As a child in inner-city Baltimore, Vicky cared for an unlikely menagerie of pets, including a turtle and a baby alligator. Now, at 22, she has shifted her attention to a flock of pigeons that live in a coop she built with her father behind the family’s slender Section 8 brick rowhouse.

Vicky has experienced violent bouts of anger since she was young. Visiting the birds in her backyard calmed her down and offered her solitude in an overcrowded home.

“Sometimes [when] I don’t want to be bothered, I go out there and mess with my birds,” she said. “We train them to fly in the area and see if they come home.”

Vicky’s interest in raising pigeons, both as a hobby and as a means of escape, is an example of what sociologists Susan Clampet-Lundquist, Stephanie Deluca, and Kathryn Edin call an “identity project” in their new book, Coming of Age in the Other America.

“An identity project is something — a passion — that serves as a bridge between a difficult lived reality and an uncertain, but hopeful, future,” Clampet-Lundquist tells The Trace.

The book is the result of a decade-long exploration into the interior lives of Baltimore’s most vulnerable youth. The authors interviewed 150 young black men and women, including Vicky, with the goal of better understanding what helps children born into low-income families escape poverty. They learned that kids who found something that they were passionate about, like basketball, car customization, poetry, or dance, were more likely to avoid guns, drugs, and other illegal activity than people who grew up in similar circumstances but were not intensely attached to a hobby.

Their most revealing finding was that more than 90 percent of the young people in the study with a passion project avoided illegal activities, compared to just over 70 percent of those without a project.

The Trace spoke with Clampet-Lundquist and DeLuca about how identity projects can provide a buffer between low-income youth and their violent neighborhoods, about how gunfire shaped these young people’s experiences, and about how the solutions to keeping kids away from violence are closely connected to systemic crises in housing and education.

What do we know about how identity projects keep kids out of trouble?

Susan Clampet-Lundquist (SCL): Identity projects take many forms, from basketball, boxing, and football, to Japanese anime. The strongest identity projects connect kids to institutions that are supported by caring adults who help nurture those interests. We learned that youth who found a passion through one of these identity projects were able to distance themselves from neighborhood influences that threatened to bring them down. The projects helped to keep young people going and gave them dignity when they had little else to prop them up.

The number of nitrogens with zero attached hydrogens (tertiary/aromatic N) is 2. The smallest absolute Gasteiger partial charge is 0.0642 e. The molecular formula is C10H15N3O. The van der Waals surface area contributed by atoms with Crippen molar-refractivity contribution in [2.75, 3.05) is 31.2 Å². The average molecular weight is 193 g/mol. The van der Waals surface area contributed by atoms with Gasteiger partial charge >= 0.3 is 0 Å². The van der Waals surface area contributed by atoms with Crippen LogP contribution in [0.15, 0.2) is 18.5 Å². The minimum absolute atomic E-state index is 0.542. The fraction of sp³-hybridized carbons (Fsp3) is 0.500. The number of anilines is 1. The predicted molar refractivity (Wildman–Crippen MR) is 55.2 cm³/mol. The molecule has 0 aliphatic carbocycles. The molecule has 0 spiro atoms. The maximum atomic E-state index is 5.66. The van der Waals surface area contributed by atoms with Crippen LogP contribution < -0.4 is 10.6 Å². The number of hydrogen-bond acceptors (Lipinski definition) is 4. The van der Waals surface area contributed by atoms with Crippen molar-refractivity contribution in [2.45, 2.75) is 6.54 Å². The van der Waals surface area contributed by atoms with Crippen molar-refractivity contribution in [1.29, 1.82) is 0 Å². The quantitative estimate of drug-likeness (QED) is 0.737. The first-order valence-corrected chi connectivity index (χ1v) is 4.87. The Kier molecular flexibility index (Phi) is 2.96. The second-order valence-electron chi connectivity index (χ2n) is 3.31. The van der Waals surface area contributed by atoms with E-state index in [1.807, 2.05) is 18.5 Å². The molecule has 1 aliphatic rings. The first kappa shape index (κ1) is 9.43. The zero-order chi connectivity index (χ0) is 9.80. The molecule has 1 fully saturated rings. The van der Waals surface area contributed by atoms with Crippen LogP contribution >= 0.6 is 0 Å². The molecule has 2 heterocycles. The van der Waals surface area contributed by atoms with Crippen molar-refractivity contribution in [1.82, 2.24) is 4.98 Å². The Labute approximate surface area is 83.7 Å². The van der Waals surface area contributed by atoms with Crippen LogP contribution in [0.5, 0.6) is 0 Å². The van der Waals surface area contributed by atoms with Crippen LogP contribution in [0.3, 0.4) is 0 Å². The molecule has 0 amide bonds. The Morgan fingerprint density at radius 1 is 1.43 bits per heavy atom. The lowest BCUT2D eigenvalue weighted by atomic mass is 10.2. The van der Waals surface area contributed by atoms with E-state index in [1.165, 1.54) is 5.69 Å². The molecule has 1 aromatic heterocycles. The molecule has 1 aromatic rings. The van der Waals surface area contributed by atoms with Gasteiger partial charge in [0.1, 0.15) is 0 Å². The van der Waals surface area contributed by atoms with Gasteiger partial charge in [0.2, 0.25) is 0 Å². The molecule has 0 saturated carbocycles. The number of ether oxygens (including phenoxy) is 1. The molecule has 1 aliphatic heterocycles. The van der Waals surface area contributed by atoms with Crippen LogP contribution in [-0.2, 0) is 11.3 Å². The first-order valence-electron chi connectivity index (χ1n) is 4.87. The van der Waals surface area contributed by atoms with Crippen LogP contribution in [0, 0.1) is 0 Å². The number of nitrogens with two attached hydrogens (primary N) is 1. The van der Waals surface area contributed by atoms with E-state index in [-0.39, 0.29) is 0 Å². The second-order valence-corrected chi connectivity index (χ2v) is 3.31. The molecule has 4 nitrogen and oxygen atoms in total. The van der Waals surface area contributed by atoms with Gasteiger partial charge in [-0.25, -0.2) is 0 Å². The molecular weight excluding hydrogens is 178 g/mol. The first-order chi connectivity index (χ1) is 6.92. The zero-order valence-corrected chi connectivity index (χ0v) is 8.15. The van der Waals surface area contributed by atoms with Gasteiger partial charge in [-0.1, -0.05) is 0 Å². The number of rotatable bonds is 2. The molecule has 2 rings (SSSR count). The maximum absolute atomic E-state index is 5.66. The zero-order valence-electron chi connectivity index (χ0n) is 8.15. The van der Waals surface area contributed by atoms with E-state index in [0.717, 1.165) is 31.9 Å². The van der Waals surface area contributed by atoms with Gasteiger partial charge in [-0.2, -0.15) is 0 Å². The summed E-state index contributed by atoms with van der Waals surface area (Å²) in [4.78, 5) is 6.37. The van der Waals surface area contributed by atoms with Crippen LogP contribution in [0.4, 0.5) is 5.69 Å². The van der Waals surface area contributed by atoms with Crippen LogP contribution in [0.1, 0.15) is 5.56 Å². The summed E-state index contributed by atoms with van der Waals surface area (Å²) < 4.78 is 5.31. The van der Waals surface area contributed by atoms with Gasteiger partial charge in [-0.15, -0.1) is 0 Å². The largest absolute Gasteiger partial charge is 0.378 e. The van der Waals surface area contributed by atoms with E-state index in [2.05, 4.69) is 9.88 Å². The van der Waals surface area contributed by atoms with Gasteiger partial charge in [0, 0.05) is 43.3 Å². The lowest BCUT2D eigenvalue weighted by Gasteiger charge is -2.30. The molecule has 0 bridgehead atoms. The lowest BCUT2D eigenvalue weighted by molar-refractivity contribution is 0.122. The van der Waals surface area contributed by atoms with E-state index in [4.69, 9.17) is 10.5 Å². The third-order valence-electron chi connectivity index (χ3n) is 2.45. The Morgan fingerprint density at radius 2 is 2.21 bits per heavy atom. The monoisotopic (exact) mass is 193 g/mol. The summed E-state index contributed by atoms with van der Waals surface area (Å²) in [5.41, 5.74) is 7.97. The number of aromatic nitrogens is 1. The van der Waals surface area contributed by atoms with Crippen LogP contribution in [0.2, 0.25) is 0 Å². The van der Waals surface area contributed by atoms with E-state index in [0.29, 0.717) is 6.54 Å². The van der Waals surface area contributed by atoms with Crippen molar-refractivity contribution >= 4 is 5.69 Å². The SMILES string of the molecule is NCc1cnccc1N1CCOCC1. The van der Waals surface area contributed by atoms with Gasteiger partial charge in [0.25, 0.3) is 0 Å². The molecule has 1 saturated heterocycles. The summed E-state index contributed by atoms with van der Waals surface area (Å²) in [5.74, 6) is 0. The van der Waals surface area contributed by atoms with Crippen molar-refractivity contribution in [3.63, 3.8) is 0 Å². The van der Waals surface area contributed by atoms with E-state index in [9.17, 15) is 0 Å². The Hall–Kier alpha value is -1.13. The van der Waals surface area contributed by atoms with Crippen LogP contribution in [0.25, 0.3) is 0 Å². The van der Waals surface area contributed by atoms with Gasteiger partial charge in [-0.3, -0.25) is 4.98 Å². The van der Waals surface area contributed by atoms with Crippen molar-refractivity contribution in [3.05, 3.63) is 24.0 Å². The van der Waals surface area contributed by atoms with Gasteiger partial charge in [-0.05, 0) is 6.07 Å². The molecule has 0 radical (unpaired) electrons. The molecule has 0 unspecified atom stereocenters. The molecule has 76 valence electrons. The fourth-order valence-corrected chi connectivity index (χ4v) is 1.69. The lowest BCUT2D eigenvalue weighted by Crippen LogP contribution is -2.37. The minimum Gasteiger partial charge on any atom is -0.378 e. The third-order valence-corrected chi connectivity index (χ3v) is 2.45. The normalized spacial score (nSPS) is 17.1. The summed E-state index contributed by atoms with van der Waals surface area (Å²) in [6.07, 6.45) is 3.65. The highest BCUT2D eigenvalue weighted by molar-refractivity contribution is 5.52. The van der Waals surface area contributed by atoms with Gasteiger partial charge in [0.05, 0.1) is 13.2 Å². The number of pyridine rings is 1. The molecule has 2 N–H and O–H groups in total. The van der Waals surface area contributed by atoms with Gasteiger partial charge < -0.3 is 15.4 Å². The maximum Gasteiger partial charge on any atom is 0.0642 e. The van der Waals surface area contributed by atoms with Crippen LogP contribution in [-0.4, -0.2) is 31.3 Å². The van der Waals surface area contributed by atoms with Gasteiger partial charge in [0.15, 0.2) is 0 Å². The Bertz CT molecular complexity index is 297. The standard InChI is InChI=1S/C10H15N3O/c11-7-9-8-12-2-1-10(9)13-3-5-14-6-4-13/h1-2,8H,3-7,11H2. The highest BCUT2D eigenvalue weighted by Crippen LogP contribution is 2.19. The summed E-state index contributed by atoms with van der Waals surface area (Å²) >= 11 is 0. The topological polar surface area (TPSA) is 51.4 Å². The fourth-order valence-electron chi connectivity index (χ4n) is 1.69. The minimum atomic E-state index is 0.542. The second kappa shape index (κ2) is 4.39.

Shootings are a theme that seem to thread many of the youths’ stories together. What do you know about how gun violence factored into your respondents’ lives?

SCL: Gun violence was so frequent that it was normalized. I’m reminded of Crystal, a student we studied who didn’t have an identity project. She had one of the more disadvantaged backgrounds in our study, one filled with trauma. She came up through public housing, and she eventually moved out when she was 13, but not before she witnessed a really close friend of hers get shot and killed, soon after they had finished chatting on her porch. She sat with him as he lay dying while they waited for the ambulance.

Even before that point, Crystal had suffered from ADHD, and had a really difficult time in school. Her older brother was poisoned by lead paint, and her mom was using heroin when she was pregnant with Crystal. She had experienced other issues with guns and gun trafficking in the housing project where she grew up. There were shootings constantly. When she eventually moved away, to a less violent but still troubled area, she and her friend were robbed at gunpoint. When we asked Crystal’s mother if there was anything in her neighborhood that made her feel unsafe, she said, rather nonchalantly, “No. Other than the people getting killed and shooting, that’s about it.”

Stephanie DeLuca (SD): One of the surprises for me is that Crystal did graduate from high school and was working when we last saw her. And it speaks to the range of outcomes for the kids in our study. We didn’t get the sense that she would be one of the ones to make it.

You noted that sometimes drugs and street violence become identity projects of their own. What was true about instances where this was the case?